Ford (NYSE:F) is one of the most widely covered stocks in the USA. The company is popular for multiple reasons, including representing the modern American industry, having a great comeback story and being run by one of the most charismatic figures in corporate America. Yet, when people cover the company, they always seem to misunderstand one major thing, which is Ford's debt. Many people simply don't get it because they don't understand Ford's business model. Sadly, this includes many of the people who cover Ford on a full-time basis.
It's not uncommon to see articles or research reports claiming that Ford's debt is as large as $107 billion. In fact, when we look at Ford's balance sheet, that's the number we see. Still, it is incorrect to report that Ford owes $107 billion and include this in any kind of fundamental analysis. I will explain why this is the case.
Ford has 2 major business units (actually it has many different units depending on how you cut the data, but for this article's purposes, we will take two): Ford Automotive and Ford Credit. Ford Automotive is the business unit that builds, distributes, markets and sells cars. This is the industrial side of Ford and the only side known to many investors. On the other hand, Ford Credit is the financial company of Ford which borrows from banks to extend loans to consumers that want to buy Ford's cars. In fact, this has been a very profitable business unit for the company for the last decade. The money owed by Ford Credit is actually the money owed by consumers that bought (or leased) cars through Ford.
When we look at Ford's balance sheet, we see that $92 billion of Ford's debt actually belongs to Ford Credit; whereas, Ford Automotive's debt is as little as $15 billion. Moreover, Ford Automotive's $24 billion of cash covers all of this debt, and leaves the company with a net cash position of $9 billion.
In 2012, Ford Credit's operating profit was $1.7 billion, which is comparable to many large banks. For 2013, the company expects to post similar results for Ford credit which continues to be a cash cow for the company. Ford credit's risk is very small because the credit is always backed by a car, which means that if the buyer of the car fails to pay his or her car loan, the bank will take the car, sell it and recover most of its money. In fact, many car dealers sell a special kind of insurance which covers the bank's loss in case the buyer misses a payment and the car has to be sold. The insurance will cover the difference between the car's sale price and what the bank is owed as a result of the transaction.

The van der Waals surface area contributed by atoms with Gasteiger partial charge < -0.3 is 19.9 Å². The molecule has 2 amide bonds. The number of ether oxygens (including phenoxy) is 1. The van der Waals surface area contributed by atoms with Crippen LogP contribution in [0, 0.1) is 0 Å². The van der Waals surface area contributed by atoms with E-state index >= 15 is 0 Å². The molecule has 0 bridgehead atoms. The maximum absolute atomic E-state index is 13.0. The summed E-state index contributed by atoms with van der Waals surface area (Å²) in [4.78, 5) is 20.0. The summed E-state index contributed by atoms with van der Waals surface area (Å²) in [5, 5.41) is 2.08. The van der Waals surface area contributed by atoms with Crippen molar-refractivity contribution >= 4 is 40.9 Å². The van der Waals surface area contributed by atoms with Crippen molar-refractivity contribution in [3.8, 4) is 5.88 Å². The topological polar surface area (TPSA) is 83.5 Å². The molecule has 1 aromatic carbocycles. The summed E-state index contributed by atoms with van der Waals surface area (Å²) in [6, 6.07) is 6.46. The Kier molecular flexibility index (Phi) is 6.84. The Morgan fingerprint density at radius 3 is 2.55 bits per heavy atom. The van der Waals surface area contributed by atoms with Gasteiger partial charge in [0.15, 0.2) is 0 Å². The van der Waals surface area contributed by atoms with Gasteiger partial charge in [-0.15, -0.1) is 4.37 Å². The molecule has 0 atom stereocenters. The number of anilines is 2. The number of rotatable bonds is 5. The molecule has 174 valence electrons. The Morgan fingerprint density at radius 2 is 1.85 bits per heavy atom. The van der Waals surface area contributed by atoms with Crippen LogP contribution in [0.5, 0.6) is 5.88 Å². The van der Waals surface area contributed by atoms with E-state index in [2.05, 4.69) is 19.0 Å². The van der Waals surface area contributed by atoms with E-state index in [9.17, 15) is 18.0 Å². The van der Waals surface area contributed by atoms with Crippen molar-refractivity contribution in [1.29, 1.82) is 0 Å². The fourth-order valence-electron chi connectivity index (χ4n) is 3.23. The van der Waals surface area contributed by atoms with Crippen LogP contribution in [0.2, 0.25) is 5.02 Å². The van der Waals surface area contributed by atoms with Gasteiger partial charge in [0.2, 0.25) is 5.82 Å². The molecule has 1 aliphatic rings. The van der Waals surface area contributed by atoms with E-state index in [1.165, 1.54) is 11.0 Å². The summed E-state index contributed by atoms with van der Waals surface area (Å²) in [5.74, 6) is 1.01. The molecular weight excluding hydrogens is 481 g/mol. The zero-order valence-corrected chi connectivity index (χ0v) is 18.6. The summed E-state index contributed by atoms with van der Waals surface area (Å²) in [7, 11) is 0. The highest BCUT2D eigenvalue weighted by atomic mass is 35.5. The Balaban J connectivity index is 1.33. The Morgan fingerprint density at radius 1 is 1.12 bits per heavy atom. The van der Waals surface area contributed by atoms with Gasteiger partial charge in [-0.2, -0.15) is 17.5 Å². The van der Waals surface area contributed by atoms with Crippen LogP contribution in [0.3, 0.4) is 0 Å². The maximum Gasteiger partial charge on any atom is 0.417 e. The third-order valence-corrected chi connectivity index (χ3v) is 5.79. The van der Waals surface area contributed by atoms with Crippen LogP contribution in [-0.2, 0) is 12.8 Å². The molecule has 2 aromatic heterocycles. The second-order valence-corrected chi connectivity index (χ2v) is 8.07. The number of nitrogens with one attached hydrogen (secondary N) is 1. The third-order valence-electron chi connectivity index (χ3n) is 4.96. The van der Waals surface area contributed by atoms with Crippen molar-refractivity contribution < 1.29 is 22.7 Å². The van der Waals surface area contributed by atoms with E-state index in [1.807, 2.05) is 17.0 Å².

Many times, the debt owed by Ford Credit is actually owed to Ford Automotive, which means Ford owes the money to itself. Here is a statement from the company's annual report:
Most of the vehicles sold by us to our dealers and distributors are financed at wholesale by Ford Credit. Upon Ford Credit originating the wholesale receivable related to a dealer's purchase of a vehicle, Ford Credit pays cash to the relevant legal entity in our Automotive sector in payment of the dealer's obligation for the purchase price of the vehicle. The dealer then pays the wholesale finance receivable to Ford Credit when it sells the vehicle to a retail customer.
Ford Credit's loan write off rate is far below 1% and the company's credit-loss allowance is rarely depleted. Since the recession in 2009, Ford's credit situation has been getting better and better.
(click to enlarge)As we can see, Ford Credit's debt provides very little risk to Ford. Rather, the debt is one of the main drivers of profit for the company. When investors are analyzing Ford, they should stop mentioning Ford Credit's debt unless they actually know what that debt refers to. Unfortunately, many people will simply look at the balance sheet and forget to study anything beyond the surface.
Ford is a great company, and I can say that this is one of my investments I feel strongly about, even though I understand that investors shouldn't have "feelings towards" their investments in order to be able to judge them objectively. When I look at Ford objectively, I see a company with a forward P/E ratio of 6.5 excluding net cash. I also see a company run by one of the best CEOs the industry has ever seen. Ford is far from sell; in fact, in a market full of overpriced companies, Ford is one of the best investment opportunities right now. At the moment, the only thing holding Ford back is Europe. Once the European economy gets on track or Ford is able to cut its production in the Continent in a way that matches the decreased demand, things will get even hotter for the company. I expect Ford to buy back shares and increase its dividend payments once the company deals with its European problem.
Disclosure: I am long F. I wrote this article myself, and it expresses my own opinions. I am not receiving compensation for it (other than from Seeking Alpha). I have no business relationship with any company whose stock is mentioned in this article.